Use of diploma Mill Credentials

Discussion in 'General Distance Learning Discussions' started by ebbwvale, Feb 15, 2013.

  1. SteveFoerster

    SteveFoerster Resident Gadfly Staff Member

    No, but on the other hand, what else would you really expect them to do? Even if they were a real country?
  2. ebbwvale

    ebbwvale Member

    I don't think it will make a shred of difference to the website, however, I will watch the Hutt Province website and see if there is a disclaimer. It is up to people to check motherhood statements of endorsement in any case.

    I don't think the Hutt River entity can do anymore than what they have stated which is probably a lot more than real countries would do. I also note that a lot of these diploma mills identify with the U.S. in the fake school's name. I would have thought that that would undermine the U.S. education's export brand in the DL model. I would think that a lot of people would throw the baby out with the bath water. They would take a bad experience with a fake university and extrapolate that to legitimate universities. By "they" I mean policy makers in governments and business. I doubt if they will bother checking that much. It might be simpler for them not to employ people with U.S. qualifications unless the unversity is extremely well known like Harvard, Yale or Princeton etc.

    One of the understated outcomes of education is influence. A person who is educated within a U.S. worldview may be more inclined to identify with that worldview or, at least, be more friendly towards it because of understanding. Distance learning is a very important strategic asset for the U.S. as it is for other countries. The Brits have known that since they developed DL by the University of London in 1858. Their use of Oxford and Cambridge by use of scholarships is notorious. The alumni effect may be very interesting if properly harnessed. I am sure that there are a lot of people who would wish to weaken that. A research topic in that I think.

    One of the risks of this board is the potential to send a "skewed' view to the world that damages market potential for one or more universities offshore. You can imagine what damage fake universities do.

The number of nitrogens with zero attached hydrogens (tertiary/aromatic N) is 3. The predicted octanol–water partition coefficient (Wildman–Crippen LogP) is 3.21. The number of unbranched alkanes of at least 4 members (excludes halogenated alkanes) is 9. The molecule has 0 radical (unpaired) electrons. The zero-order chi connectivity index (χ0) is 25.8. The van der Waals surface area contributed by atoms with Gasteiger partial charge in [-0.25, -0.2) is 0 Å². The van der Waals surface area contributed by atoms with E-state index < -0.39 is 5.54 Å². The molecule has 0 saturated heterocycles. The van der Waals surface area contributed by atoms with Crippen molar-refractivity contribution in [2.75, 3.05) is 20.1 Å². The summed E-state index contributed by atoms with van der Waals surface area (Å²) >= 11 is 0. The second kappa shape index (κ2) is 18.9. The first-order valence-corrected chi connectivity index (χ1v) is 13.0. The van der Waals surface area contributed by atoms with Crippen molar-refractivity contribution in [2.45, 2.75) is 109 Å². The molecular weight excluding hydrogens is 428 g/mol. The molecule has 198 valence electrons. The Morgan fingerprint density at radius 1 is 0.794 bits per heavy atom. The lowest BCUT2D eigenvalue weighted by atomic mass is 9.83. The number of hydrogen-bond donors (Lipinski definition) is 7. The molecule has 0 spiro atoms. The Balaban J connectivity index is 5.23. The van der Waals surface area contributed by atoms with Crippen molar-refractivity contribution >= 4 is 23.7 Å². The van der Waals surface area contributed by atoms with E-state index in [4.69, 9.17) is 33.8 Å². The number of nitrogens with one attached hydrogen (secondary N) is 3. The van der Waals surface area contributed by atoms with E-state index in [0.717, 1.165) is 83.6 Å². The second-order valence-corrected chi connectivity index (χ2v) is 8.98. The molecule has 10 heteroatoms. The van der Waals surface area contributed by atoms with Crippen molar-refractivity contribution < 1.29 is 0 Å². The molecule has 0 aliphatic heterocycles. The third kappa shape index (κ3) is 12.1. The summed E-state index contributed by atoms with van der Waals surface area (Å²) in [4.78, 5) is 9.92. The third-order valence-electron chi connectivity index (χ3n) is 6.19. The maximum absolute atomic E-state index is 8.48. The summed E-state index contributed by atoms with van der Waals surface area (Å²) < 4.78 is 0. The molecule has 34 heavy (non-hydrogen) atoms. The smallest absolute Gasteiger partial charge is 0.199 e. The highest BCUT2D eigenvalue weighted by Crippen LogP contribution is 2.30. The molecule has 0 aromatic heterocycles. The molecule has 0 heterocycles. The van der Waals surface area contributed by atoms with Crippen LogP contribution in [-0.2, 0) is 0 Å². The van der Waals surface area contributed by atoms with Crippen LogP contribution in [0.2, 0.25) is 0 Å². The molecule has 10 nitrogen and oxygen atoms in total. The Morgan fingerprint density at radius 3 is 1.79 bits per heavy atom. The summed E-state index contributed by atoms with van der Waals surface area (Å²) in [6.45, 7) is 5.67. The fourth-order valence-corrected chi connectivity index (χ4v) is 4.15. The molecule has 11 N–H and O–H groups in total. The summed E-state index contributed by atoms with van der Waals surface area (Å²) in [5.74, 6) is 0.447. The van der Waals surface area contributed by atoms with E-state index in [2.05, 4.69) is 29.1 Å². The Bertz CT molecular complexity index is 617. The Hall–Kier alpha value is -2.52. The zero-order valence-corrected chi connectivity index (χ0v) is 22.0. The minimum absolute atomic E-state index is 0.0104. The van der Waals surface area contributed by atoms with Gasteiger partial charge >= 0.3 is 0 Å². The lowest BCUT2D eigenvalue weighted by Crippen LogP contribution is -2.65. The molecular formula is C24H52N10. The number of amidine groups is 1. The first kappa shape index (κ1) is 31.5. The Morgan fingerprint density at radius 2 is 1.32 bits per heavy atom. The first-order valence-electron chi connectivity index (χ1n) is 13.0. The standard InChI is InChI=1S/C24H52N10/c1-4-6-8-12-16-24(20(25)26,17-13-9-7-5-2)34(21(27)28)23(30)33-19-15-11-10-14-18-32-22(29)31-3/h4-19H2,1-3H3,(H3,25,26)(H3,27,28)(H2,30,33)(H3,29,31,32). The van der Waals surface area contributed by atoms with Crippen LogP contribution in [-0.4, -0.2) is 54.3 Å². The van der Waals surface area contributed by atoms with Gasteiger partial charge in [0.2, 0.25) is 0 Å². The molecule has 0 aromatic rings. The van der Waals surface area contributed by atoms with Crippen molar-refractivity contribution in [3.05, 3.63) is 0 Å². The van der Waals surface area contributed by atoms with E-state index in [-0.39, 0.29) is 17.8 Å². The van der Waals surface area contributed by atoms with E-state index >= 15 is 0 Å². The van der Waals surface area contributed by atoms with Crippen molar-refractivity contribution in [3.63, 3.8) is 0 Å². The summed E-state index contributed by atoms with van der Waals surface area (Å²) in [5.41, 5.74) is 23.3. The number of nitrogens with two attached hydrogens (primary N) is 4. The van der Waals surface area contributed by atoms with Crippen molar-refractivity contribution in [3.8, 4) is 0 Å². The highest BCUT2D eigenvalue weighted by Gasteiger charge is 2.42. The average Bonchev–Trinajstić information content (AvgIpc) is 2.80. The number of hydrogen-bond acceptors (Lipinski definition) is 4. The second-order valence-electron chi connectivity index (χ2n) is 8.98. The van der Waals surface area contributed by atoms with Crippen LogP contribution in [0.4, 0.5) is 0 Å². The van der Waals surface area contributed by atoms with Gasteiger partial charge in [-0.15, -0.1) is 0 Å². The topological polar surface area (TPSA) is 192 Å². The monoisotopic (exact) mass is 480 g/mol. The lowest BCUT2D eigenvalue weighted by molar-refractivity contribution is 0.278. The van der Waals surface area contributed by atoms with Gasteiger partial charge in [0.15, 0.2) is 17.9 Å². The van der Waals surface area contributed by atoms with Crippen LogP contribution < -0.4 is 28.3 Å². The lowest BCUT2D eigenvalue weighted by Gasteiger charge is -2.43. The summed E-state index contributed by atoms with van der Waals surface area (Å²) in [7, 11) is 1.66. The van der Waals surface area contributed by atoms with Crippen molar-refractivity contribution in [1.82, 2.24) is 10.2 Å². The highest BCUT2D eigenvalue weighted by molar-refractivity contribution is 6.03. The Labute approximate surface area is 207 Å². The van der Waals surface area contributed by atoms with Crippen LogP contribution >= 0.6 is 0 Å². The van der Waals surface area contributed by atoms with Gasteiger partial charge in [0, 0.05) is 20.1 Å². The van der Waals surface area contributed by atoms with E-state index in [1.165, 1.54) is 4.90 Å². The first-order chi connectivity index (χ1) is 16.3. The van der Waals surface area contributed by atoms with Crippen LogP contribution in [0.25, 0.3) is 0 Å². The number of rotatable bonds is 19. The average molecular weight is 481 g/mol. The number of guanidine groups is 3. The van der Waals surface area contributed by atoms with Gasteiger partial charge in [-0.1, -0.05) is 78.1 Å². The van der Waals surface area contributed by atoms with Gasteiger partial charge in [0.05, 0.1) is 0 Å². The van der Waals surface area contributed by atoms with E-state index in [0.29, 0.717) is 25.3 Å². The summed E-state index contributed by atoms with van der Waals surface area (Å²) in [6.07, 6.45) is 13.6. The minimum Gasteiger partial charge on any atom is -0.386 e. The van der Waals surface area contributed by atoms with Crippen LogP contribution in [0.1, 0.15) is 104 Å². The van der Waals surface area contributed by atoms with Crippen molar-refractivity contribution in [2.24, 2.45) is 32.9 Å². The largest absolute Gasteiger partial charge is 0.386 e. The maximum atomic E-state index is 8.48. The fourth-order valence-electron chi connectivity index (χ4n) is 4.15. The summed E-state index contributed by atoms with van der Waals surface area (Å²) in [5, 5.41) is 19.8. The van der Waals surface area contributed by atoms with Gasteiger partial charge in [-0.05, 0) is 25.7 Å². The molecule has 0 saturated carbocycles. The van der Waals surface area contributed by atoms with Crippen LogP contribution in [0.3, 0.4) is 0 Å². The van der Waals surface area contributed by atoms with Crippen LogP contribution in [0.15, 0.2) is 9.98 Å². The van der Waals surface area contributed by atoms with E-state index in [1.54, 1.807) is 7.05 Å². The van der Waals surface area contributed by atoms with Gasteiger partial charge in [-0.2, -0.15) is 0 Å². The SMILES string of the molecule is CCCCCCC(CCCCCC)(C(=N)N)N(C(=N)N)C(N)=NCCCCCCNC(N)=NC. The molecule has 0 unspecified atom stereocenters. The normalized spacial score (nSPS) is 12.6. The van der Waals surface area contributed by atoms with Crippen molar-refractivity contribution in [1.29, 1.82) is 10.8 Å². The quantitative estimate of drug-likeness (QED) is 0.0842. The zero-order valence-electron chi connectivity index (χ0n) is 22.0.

3. CalDog

    CalDog New Member

    ACU is clearly using official paperwork issued by Hutt River Principality for marketing purposes (in fairness to HRP, it looks like their permits expired in 2010).

    But why doesn't ACU use official paperwork from a real country (e.g. USA, Australia) instead? Wouldn't that be even more effective for marketing purposes?

    Of course it would. However, it seems a lot less likely that a "real country" would have "licensed and permitted" American Cultural University "to provide Educational programs, seminars, electronic learning and similar, leading to the granting of academic and professional degrees" in the first place. That's presumably why ACU opted to seek official approval from a fake country, right?

    So in theory, yes, a "real country" might face the same problems with misuse of official approval as HRP. But in practice, a "real country" might be a lot less likely to get into this situation in the first place.
  4. CalDog

    CalDog New Member

    Anyone with even a superficial knowledge of the American educational system is aware that the US is a very large country with a vast number of schools, with varying academic reputations, spread out over thousands of miles. For example, the US News Rankings include over 1,600 schools, and those are just the regionally accredited 4-year institutions. Nobody -- not even Americans -- can keep track of them all. So if you deal with US schools at all, you are inevitably going to run into unfamiliar names that you have to check up on.

    I don't have any personal experience with the international acceptance of US degrees, but my impression is that "policy makers" dealing with US degrees typically just check for regional accreditation -- and this doesn't require "that much" bother, because it's easy to do at either the CHEA or USDoE websites. For example, one Hong Kong-based institute puts it like this:

    Last edited by a moderator: Feb 17, 2013

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